This indicator is responsible for the minimum sequential recording speed used when shooting video. And the higher its resolution, the greater the speed required. There are five classes of video recording speed:
• V6 with a minimum write speed of 6 MB/s.
• V10 with a minimum write speed of 10 MB/s.
• V30 with a minimum write speed of 30 MB/s.
• V60 with a minimum write speed of 60 MB/s.
• V90 with a minimum write speed of 90 MB/s.
It is logical to assume that a higher speed class equates to higher overall performance, with UHS cards being even faster. And some manufacturers also indicate the maximum speed of their products.
The figures are given in megabytes per second and will allow you to select the fastest cards. But these speeds are obtained from the tests of the manufacturers themselves. Theoretical indicators relating to the ideal case. Actual performance may be noticeably lower. In practice, external factors that affect the speed of reading and writing usually play a role. So, the time for copying files to a computer will be determined by its characteristics, and the USB cable used.
There is another way that manufacturers show the speed of their cards. It has to do with the recording times of CDs. Back then, the unit of speed was 150 kbps. As drives and discs evolved, 2x, 8x, 48x, and even 52x were advertised. This showed how many times the device is faster than the baseline.
Surprisingly, microSD cards have received such a marking. When we see a 100x mark on a product, it indicates a speed of 100 × 150 kbps, or 15 MB / s. But these indicators refer to laboratory, not real conditions.
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3. Which microSD card to choose for a smartphone to take photos and videos
When buying a microSD card, the user usually already has in mind future scenarios for using the drive. It is important to choose exactly the solution that will be involved in the future. For the consumer, the volume and speed of the memory card are most often important, while record numbers are not required. You will have to pay a lot for high-capacity UHS-II U3 high-end cards, but you will not always notice the advantages that determine the high price.
If a microSD card is used to store applications on a smartphone, then you should pay attention to the performance class for startup speed. But if you plan to shoot 4K video on your phone, then the memory size and recording speed should become the priority parameters of the media.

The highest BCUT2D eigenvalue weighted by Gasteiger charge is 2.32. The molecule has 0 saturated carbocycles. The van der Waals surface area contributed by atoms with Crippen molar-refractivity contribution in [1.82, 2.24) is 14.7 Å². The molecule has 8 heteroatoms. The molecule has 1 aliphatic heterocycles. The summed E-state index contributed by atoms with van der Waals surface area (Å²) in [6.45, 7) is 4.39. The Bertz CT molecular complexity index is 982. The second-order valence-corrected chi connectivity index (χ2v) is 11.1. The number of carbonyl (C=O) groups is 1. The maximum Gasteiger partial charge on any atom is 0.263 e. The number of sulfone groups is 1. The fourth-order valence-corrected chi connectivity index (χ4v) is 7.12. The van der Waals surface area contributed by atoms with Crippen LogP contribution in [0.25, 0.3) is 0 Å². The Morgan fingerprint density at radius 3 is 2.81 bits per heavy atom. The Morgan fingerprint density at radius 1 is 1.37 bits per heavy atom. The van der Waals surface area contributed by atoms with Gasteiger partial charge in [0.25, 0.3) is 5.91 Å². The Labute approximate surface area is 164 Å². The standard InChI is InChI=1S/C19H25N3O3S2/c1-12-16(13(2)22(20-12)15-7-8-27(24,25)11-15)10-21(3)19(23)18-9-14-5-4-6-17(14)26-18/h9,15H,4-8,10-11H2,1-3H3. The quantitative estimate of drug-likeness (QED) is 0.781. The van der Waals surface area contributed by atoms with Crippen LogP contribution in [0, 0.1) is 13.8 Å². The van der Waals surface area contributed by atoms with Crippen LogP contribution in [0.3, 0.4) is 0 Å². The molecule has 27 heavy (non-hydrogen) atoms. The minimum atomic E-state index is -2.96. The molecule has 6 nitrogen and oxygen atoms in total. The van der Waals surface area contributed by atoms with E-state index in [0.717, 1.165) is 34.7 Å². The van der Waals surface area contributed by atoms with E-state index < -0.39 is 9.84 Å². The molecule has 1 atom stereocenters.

The SD Card Association recommends using UHS U3 cards for shooting 4K video. And for shooting video with FullHD resolution, ordinary cards of 10 or even 6 class will be enough. If the recording speed is too slow, frame drops will occur and the sound will be interrupted.
Photographers often prefer to use several smaller capacity cards together with one large one. This minimizes the risk of losing all data if the media is damaged. And when shooting in RAW format, you need to remember the impressive size of the image – 50 MB or more. In this case, you will need a card with U1 or U3 speeds and with a format of at least SDHC.
It is worth recalling that there is no fundamental difference between a full-size SD card and a microSD card connected via an adapter. If the device only supports a full-size card, then it is quite possible to use an adapter with a microSD card.
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4. Fake microSD cards
At first glance, the advice to avoid fakes seems obvious, but buying non-original memory cards is very easy. Often an unknown seller offers a low price for branded memory cards. In this case, we can talk about an increased risk of running into a fake. A few years ago, a SanDisk engineer claimed that about a third of all SanDisk cards were actually non-original products. It is unlikely that this number has decreased since then.
When purchasing memory cards in an unknown store, it is better to read reviews about it first. Counterfeit microSDs usually show the capacity listed on the packaging correctly, but they won’t actually be able to store that amount of data. Free space on the map will run out unexpectedly quickly. You can check the actual capacity of your drive using the H2testw utility for Windows or F3 for Mac and Linux.
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5. Buy branded microSD cards
Each of us had flash memory cards that once stopped working for no apparent reason. It is believed that these drives are generally highly reliable, but their death leads to the loss of all data stored there. It is for this reason that the purchase of memory cards manufactured by large brands is always preferable to cheap nameless cards. From a quality product, you should expect better performance, increased levels of reliability, protection from water, shock and even X-rays at airports. Big name manufacturers often provide a lifetime warranty and access to data recovery software. This standard is offered by SanDisk and Lexar.
Buy an original SanDisk microSD card (various options).
Buy original 512 GB Lexar microSD card.
Buy with cashback
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What is the ideal microSD card?
Thanks to our advice, you can avoid mistakes when purchasing a memory card. It remains only to figure out which card is needed. Does it require a high write speed and should it be over 400 GB? The formed criteria and information about the standards and speeds of microSD cards, indicated above, will allow you to make the right choice.